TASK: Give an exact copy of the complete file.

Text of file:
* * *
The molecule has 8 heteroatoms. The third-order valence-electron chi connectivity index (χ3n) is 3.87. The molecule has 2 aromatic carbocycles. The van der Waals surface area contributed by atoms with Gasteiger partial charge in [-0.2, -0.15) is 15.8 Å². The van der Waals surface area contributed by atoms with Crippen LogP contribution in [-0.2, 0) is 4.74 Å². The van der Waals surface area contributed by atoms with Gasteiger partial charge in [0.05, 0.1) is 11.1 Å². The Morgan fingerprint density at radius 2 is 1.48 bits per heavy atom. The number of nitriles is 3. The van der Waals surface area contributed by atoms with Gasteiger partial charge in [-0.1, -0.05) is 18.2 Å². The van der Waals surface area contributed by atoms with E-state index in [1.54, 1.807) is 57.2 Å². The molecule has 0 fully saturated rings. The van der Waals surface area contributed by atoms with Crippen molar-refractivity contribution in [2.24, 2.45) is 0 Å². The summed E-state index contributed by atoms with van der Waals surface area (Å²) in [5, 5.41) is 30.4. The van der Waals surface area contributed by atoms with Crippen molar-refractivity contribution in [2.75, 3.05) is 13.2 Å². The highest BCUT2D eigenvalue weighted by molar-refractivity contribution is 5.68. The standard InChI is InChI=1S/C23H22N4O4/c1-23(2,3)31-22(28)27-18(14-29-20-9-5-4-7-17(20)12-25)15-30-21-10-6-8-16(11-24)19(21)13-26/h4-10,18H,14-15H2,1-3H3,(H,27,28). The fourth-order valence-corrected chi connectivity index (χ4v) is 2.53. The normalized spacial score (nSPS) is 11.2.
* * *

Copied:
The molecule has 8 heteroatoms. The third-order valence-electron chi connectivity index (χ3n) is 3.87. The molecule has 2 aromatic carbocycles. The van der Waals surface area contributed by atoms with Gasteiger partial charge in [-0.2, -0.15) is 15.8 Å². The van der Waals surface area contributed by atoms with Crippen LogP contribution in [-0.2, 0) is 4.74 Å². The van der Waals surface area contributed by atoms with Gasteiger partial charge in [0.05, 0.1) is 11.1 Å². The Morgan fingerprint density at radius 2 is 1.48 bits per heavy atom. The number of nitriles is 3. The van der Waals surface area contributed by atoms with Gasteiger partial charge in [-0.1, -0.05) is 18.2 Å². The van der Waals surface area contributed by atoms with E-state index in [1.54, 1.807) is 57.2 Å². The molecule has 0 fully saturated rings. The van der Waals surface area contributed by atoms with Crippen molar-refractivity contribution in [2.24, 2.45) is 0 Å². The summed E-state index contributed by atoms with van der Waals surface area (Å²) in [5, 5.41) is 30.4. The van der Waals surface area contributed by atoms with Crippen molar-refractivity contribution in [2.75, 3.05) is 13.2 Å². The highest BCUT2D eigenvalue weighted by molar-refractivity contribution is 5.68. The standard InChI is InChI=1S/C23H22N4O4/c1-23(2,3)31-22(28)27-18(14-29-20-9-5-4-7-17(20)12-25)15-30-21-10-6-8-16(11-24)19(21)13-26/h4-10,18H,14-15H2,1-3H3,(H,27,28). The fourth-order valence-corrected chi connectivity index (χ4v) is 2.53. The normalized spacial score (nSPS) is 11.2.